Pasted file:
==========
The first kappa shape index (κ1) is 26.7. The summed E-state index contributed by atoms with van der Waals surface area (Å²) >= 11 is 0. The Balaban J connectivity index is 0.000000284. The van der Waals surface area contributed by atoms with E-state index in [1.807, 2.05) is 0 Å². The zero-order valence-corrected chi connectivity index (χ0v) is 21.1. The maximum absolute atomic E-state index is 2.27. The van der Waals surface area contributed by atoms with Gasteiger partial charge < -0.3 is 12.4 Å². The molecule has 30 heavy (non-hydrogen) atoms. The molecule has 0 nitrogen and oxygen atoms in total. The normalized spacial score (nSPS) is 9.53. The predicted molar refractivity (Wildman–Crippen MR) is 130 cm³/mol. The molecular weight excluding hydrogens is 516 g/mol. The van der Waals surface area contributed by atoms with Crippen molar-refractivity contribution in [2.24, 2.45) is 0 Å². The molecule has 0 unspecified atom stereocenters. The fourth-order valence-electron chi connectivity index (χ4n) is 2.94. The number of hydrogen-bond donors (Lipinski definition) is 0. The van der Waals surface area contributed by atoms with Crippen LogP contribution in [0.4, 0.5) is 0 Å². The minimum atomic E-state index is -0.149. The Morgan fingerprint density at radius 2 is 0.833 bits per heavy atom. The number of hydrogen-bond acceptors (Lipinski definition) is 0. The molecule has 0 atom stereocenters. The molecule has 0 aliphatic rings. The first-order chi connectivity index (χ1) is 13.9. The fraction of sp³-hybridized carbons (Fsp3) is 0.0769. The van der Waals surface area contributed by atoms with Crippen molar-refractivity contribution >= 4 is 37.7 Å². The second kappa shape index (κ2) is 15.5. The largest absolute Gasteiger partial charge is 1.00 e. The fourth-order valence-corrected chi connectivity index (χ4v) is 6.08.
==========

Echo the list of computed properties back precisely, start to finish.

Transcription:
The first kappa shape index (κ1) is 26.7. The summed E-state index contributed by atoms with van der Waals surface area (Å²) >= 11 is 0. The Balaban J connectivity index is 0.000000284. The van der Waals surface area contributed by atoms with E-state index in [1.807, 2.05) is 0 Å². The zero-order valence-corrected chi connectivity index (χ0v) is 21.1. The maximum absolute atomic E-state index is 2.27. The van der Waals surface area contributed by atoms with Gasteiger partial charge < -0.3 is 12.4 Å². The molecule has 30 heavy (non-hydrogen) atoms. The molecule has 0 nitrogen and oxygen atoms in total. The normalized spacial score (nSPS) is 9.53. The predicted molar refractivity (Wildman–Crippen MR) is 130 cm³/mol. The molecular weight excluding hydrogens is 516 g/mol. The van der Waals surface area contributed by atoms with Crippen molar-refractivity contribution in [2.24, 2.45) is 0 Å². The molecule has 0 unspecified atom stereocenters. The fourth-order valence-electron chi connectivity index (χ4n) is 2.94. The number of hydrogen-bond donors (Lipinski definition) is 0. The van der Waals surface area contributed by atoms with Crippen LogP contribution in [0.4, 0.5) is 0 Å². The minimum atomic E-state index is -0.149. The Morgan fingerprint density at radius 2 is 0.833 bits per heavy atom. The number of hydrogen-bond acceptors (Lipinski definition) is 0. The molecule has 0 atom stereocenters. The molecule has 0 aliphatic rings. The first-order chi connectivity index (χ1) is 13.9. The fraction of sp³-hybridized carbons (Fsp3) is 0.0769. The van der Waals surface area contributed by atoms with Crippen molar-refractivity contribution >= 4 is 37.7 Å². The second kappa shape index (κ2) is 15.5. The largest absolute Gasteiger partial charge is 1.00 e. The fourth-order valence-corrected chi connectivity index (χ4v) is 6.08.